Some evidence points to the kitchen “ell” as being the first building, as the window trim is plain unlike the rest of the home which carries the “eyelash trim”. The floors are made from maple or pine and architectural details point out that this home was once one and a half storeys being carefully built to a two storey later on in years. The staircase is boxed in and very wide similar to the Glendinning home in Glen Isle.

The original kitchen was eventually turned into a family room and there is a minor mystery in the home. At the top of the stairs next to the master bedroom is a small room which is now a bathroom, and it was formerly either a large cupboard or a baby’s room as a peek through tiny window is on the master bedroom wall.

It is obvious that the Bryson and Craig families lived in the main house and used the smaller section for the hired help. This home is one of the rare homes in the area that has no fireplace and they probably used box stoves or ornamental Franklin stoves. William Kennedy and family bought this home from Hugh Grace who had followed the Craig tenure in 1969. It was always a farm but through the years the acreage of the property got smaller. In 1972 the Kennedy’s moved to Mattawa and any current history of the house known would be appreciated.

historicalnotes

Along the ninth line between Shipman’s Mills and Appletree Falls located the Matthew McFarlanes, Sr. and Jr., and Thomas Patterson; while across the river along the 10th line located James Leitch, Arthur Lang, Peter McGregor, John Smith, James King, James Bryson, James Orr, Richard Dulmage, William and Robert Baird. James Bryson from Paisley and James King took Lot I11 of the 10th concession. George Bryson, a son of James, was one of the first Lanark County pioneers to go into the lumbering trade in 1836 and later, with his brother Robert, engaged in lumbering at Fort Coulonge and along the Black River in the province of Quebec. George Bryson represented Pontiac County in that province and was called to the Legislative Assembly of Quebec in 1867. The village of Bryson was named after him. During the lumbering era George Bryson and Simon Dunn established shanties throughout Ramsay and built the slide at Shipman’s Mills. There was talk of running the slide in canoes to save portage but all flunked out except Robert Bryson who with Dunn ventured the risky trip in a large pine log canoe. The canoe and crew shot down the steep incline at a rapid clip and all went well until they came to a 14 foot drop at the end of the slide into the bay below. The canoe split in two and the men were thrown into the rapids below but were rescued by onlookers.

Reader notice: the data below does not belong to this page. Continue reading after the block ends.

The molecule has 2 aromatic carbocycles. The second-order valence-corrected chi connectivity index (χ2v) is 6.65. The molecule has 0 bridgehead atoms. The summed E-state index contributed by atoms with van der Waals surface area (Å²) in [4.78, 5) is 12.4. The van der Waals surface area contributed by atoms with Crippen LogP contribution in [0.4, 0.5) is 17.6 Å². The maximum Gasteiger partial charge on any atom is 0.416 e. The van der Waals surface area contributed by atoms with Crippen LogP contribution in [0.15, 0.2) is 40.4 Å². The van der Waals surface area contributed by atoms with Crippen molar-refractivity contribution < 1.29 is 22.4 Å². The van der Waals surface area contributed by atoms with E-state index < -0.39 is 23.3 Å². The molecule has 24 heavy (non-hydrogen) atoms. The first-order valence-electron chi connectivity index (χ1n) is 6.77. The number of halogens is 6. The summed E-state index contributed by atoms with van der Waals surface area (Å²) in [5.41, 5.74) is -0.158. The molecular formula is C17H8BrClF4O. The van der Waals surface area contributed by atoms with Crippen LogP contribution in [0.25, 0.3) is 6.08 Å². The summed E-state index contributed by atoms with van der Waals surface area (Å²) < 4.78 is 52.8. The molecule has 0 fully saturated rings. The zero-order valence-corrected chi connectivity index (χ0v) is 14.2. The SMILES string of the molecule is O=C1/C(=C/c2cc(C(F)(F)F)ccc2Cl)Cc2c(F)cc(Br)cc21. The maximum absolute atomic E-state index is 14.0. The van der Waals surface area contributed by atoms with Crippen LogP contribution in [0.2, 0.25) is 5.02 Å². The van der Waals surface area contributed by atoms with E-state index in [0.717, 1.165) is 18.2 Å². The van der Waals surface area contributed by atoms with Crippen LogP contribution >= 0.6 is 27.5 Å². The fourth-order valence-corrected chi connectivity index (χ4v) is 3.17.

Information where you can buy all Linda Seccaspina’s books-You can also read Linda in The Townships Sun andScreamin’ Mamas (USA)

Come and visit the Lanark County Genealogical Society Facebook page– what’s there? Cool old photos–and lots of things interesting to read. Also check out The Tales of Carleton Place.

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Home and Garden Before Home and Garden Magazine

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I have been writing about downtown Carleton Place Bridge Street for months and this is something I really want to do. Come join me in the Domino’s Parking lot- corner Lake Ave and Bridge, Carleton Place at 11 am Saturday September 16 (rain date September 17) for a free walkabout of Bridge Street. It’s history is way more than just stores. This walkabout is FREE BUT I will be carrying a pouch for donations to the Carleton Place Hospital as they have been so good to me. I don’t know if I will ever do another walking tour so come join me on something that has been on my bucket list since I began writing about Bridge Street. It’s always a good time–trust me.

Are You Ready to Visit the Open Doors?